Video: How does it look?
This is a pretty interesting film to look at and any fan of Ridley Scott’s knows that he’s got a gift when making a film. The 2.40:1 AVC HD image is certainly a step up, visually, form the DVD with detail being the main highlight. Cage’s character has an aversion to the outdoors (among other things), so we’re treated to a lot of interior shots that don’t really suffer from the lack of natural light. Contrast is strong and works well with the layers of black. The biggest improvement is the overall clarity that gives the film a more 3D and “film” like look to it.
Audio: How does it sound?
The included DTS HD Master Audio soundtrack is also a bit of a step up from the DVD, but it’s not a night and day difference. For the most part, though, the soundtrack is limited to the front three channels and the surrounds are only active a few times throughout the movie. Dialogue is crystal clear. The front channels bear the brunt of the songs played throughout (a mix of jazzy 50’s songs by Sinatra and the like – think Swingers) and they all sound great. There’s not much more to say, a fairly standard-sounding track here and again, viewers won’t be disappointed.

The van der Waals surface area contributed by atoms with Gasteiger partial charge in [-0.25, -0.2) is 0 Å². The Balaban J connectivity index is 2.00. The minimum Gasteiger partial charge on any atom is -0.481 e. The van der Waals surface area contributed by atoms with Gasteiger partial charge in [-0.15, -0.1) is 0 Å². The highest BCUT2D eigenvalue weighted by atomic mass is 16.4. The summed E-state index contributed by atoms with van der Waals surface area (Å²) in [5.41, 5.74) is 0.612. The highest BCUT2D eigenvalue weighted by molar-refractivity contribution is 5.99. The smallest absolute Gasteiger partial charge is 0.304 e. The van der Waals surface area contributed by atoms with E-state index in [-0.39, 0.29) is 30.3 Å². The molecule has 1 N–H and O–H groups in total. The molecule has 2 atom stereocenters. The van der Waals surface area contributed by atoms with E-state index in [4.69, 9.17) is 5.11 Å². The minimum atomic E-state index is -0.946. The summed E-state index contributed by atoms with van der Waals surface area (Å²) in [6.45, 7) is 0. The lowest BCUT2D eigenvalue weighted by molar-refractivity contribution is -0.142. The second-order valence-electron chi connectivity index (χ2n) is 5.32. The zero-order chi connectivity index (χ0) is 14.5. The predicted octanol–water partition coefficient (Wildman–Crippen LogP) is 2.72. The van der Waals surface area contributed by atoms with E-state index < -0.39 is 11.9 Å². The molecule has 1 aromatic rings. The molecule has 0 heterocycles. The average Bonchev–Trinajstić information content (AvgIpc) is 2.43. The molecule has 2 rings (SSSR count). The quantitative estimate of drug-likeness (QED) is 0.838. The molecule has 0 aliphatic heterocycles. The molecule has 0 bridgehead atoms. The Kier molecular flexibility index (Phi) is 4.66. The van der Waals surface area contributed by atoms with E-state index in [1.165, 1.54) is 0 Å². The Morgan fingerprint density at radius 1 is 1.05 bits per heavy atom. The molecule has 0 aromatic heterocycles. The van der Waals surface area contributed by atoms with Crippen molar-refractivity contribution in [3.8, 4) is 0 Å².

Supplements: What are the extras?
Though no new supplements have been added from the 2004 DVD, the ones that were there have been ported over to this Blu-ray.
- Tricks of the Trade: Making Matchstick Men – This 75 minute documentary was impressive when I first saw it and, a dozen years later, still is. Broken into three parts: Pre-Production, Production, and Post-Production we can see the literal and figurative process that director Ridley Scott went through the make the movie. Granted these are just the highlights, but we treated to an array of scenes from him watching audition tapes, to setting the production to the editing room. It’s a very comprehensive and informative look at the actual movie-making process.
- Audio Commentary – Scott, along with his two writers, Ted and Nicholas Griffin, combine for a feature-length commentary track. It appears as if the two tracks were recorded separately, but suffice it to say that Ridley Scott delivers a great track. Only a few directors have sat down and given commentary tracks to most all of their work and Scott is one of them.
- Theatrical Trailer
The Bottom Line
Ridley Scott might be one of the hardest-working and most successful directors working in Hollywood. His range in films goes from all our horror (Alien), to science-fiction (Blade Runner) to epics (Gladiator). This is a bit of an offbeat film for Scott, but Cage is in rare form and any film with Sam Rockwell is certainly worth seeing. Though no new supplements have been added, this is a relatively cheap disc and deserving of a spot on your shelf.